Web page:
The Morning After Pill

The Morning After Pill

Even though the morning after pill is readily available, it is wise to educate yourself on the facts before acting. You have the legal right to be fully informed about what effects these pills have on your body and your overall health. Facing an unplanned pregnancy is difficult, but information is powerful and you are already in the right place by reading about this topic.

The morning after pill, also known as the Plan B One Step, has only been available to the public for about 10 years. This pill is intended to prevent pregnancy after known or suspected contraceptive failure or any kind of unprotected sex and is to be used within 72 hours. (http://bit.ly/2EOWQf3). Plan B contains a very large dose of a hormone, Levonorgestrel, which is a progestin found in some Birth Control pills but is 10 times stronger (Levora:0.15mg, Plan B Once Step: 1.5mg). It can prevent or postpone the eruption of an egg. Plan B will not end a pregnancy once the pre-embryo is implanted in the uterus.

Another form, Ella, can be used within 5 days but is only available through prescription. Ella is a chemical cousin to the abortion pill Mifeprex and works in the same way as Plan B.

Both of these methods can cause a pre-embryo to die by disrupting the attachment to the womb causing an early abortion. (http://bit.ly/2FFa3UL)

The physical side effects may include a period that is lighter, heavier, early, or late, nausea, lower abdominal cramps, tiredness, headache, dizziness, breast tenderness and vomiting. These pills may not be successful in properly terminating or preventing the pregnancy, requiring further medical attention.
If you experience severe abdominal pain, seek out immediate medical help as it could possibly be due to an ectopic (tubal) pregnancy. (http://bit.ly/2Itrzxi) This would end the life of the baby but could also jeopardize the life of the mother.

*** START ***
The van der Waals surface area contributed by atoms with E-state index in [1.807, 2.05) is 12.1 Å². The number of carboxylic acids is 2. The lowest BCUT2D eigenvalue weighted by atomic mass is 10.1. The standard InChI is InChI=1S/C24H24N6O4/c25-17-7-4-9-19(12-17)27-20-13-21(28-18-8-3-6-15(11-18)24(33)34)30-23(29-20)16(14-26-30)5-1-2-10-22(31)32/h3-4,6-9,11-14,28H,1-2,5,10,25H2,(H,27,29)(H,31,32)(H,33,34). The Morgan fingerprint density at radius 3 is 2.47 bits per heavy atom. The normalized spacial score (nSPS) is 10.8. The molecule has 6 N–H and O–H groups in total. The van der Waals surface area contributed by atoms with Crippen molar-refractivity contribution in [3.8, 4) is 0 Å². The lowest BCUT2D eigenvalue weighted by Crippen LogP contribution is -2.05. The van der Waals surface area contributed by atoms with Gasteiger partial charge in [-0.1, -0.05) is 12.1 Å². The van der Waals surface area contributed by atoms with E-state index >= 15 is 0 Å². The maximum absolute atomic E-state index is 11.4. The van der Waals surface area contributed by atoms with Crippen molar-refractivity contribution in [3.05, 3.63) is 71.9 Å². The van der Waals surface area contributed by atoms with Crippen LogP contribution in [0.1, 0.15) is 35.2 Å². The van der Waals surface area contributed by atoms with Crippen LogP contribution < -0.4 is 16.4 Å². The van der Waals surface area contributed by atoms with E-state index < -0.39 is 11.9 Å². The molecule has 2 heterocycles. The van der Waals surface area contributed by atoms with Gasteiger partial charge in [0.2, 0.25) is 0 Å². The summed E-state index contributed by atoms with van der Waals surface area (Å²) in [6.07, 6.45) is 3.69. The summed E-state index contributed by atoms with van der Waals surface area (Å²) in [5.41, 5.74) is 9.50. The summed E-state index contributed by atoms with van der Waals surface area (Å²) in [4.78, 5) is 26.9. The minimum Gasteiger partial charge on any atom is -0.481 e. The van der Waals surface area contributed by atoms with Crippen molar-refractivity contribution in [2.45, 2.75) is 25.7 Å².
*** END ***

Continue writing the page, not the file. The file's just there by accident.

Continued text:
The information provided on this site is intended for your general knowledge only and is not a substitute for professional medical advice. You should not use this information to diagnose a pregnancy or condition without consulting a qualified healthcare provider. Please consult your healthcare provider with any questions or concerns you may have regarding your condition.

One of the more concerning facts about the morning after pill is that there are no long-term studies on the safety of these pills. “ It should not be used as regular birth control, because it’s not as effective.”(http://bit.ly/2ojLR2W) There are no absolute forms of pregnancy prevention other than abstinence. Plan B and Ella do not prevent the contraction of STDs/STIs.

Pregnancy decisions can seem overwhelming and scary. That is why knowing where to go for help is important! Talk to someone you can trust! The caring people at Birth Choice and Women’s Mobile Clinic are available to help you through this stressful time. We want to help you make an educated decision and follow a specific plan of action that will work for you. You are not alone!

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